3.    Nominee of spouse of conservatee.
4.    Adult child of conservatee.
5.    Nominee of adult child of conservatee.
6.    Brother or sister of conservatee.
7.    Nominee of brother or sister of conservatee.
8.    Any other person or entity eligible and willing to act.

A finding of incompetency in a family member is a very private matter and due to the court’s involvement, there is a lack of privacy.  A petition for conservatorship is a public proceeding with documents being available for public inspection.

There are specific and often substantial costs occasioned by a conservatorship.  These costs include a filing fee for court papers ($355.00); an appraisal fee for inventory of assets at 1/10th of 1% of value of conservatorship assets (e.g., $150.00 fee for an estate valued at $150,000); conservator’s fees (reasonable hourly rate based on the services rendered); and attorney’s fees for services rendered.

The lack of privacy and monetary costs of a possible conservatorship can be avoided by careful estate planning.  A Living Trust can provide that, in the event the original trustee (the original owner of the trust property) is no longer capable of acting as trustee, a successor trustee is authorized to take over management of the trust assets for the benefit of the incompetent person.  This would replace the need for a conservator of the incompetent’s estate.  Providing for the health care needs of an incompetent person can by accomplished by a durable power of attorney for health care.  In both situations, the individual for whom the documents are prepared is appointing an individual of his or her own choice to take the place of a conservator.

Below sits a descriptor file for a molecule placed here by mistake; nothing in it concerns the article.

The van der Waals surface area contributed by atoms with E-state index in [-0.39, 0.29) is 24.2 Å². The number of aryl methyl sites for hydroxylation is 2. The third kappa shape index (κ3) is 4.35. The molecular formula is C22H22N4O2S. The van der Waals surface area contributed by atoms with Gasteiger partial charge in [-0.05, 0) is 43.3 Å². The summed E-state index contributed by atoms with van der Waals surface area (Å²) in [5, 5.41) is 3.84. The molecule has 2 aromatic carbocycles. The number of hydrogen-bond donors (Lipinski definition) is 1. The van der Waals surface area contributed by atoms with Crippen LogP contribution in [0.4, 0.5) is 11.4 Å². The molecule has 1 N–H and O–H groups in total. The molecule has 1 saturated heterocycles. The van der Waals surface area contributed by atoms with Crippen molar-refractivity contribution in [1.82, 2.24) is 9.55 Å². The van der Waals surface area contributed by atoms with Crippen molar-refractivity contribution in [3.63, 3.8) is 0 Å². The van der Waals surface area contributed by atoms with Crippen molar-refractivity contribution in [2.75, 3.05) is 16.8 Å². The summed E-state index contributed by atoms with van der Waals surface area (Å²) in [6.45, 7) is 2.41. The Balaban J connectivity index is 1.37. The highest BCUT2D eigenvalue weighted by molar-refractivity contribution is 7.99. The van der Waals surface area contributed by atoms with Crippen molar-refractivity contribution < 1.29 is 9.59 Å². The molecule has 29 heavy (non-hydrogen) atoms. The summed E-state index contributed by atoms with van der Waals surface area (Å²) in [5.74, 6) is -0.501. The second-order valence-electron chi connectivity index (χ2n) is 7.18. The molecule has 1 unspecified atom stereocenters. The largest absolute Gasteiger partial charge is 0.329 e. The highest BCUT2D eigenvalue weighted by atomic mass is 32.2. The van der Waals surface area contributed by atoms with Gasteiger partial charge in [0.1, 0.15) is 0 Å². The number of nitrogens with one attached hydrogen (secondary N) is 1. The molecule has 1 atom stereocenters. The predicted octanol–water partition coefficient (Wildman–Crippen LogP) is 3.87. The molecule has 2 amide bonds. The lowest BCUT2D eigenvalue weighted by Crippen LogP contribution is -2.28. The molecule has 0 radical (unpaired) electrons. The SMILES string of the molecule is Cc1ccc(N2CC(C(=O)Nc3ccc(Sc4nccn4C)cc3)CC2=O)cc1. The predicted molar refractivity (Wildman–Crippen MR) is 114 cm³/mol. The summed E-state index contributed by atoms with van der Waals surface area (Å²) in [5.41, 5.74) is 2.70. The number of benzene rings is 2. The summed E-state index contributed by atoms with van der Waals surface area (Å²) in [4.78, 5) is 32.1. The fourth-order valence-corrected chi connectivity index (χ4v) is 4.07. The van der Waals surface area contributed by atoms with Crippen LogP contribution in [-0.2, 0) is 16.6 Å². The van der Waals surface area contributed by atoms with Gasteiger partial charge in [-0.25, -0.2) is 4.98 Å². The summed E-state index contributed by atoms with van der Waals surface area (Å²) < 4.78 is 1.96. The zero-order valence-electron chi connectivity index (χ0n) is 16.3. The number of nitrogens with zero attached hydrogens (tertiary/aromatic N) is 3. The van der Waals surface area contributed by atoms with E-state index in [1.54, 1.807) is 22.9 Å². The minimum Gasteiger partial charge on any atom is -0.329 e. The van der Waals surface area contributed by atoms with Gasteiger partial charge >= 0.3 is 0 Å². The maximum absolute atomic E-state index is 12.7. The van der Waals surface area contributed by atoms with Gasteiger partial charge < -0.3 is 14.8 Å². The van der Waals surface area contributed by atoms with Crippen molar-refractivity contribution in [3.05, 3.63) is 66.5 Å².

The Patient Self-Determination Act of 1990 is the first federal legislation to address end-of-life decision-making.  Its passage was greatly influenced by the nation-wide publicity and discussion surrounding the Cruzan case, wherein the Missouri Supreme Court refused to permit Nancy Cruzan’s parents to have Nancy’s feeding tube removed, unless they could produce “clear and convincing evidence” of Nancy’s feelings and wishes about the withholding and withdrawal of life-sustaining treatment.  This legislation, which went into effect on December 1, 1991, promises a dramatic increase in nationwide awareness of patients’ rights to control the care they receive from hospitals and other medical providers.

The Patient Self-Determination Act requires certain health care providers receiving Medicare and Medicaid reimbursement to counsel patients on their right to draw up “Living Wills” or other directives for medical treatment.  The Act applies to hospitals, at the time of the individual’s admission as an inpatient; to a skilled nursing facility, at the time of the individual’s admission as a resident; to a home health agency, in advance of the individual coming under the care of the agency; to hospices, at the time of initial receipt of hospice care by the individual from the program; and to “eligible prepaid organizations,” such as HMOs, at the time of enrollment of the individual with the organization.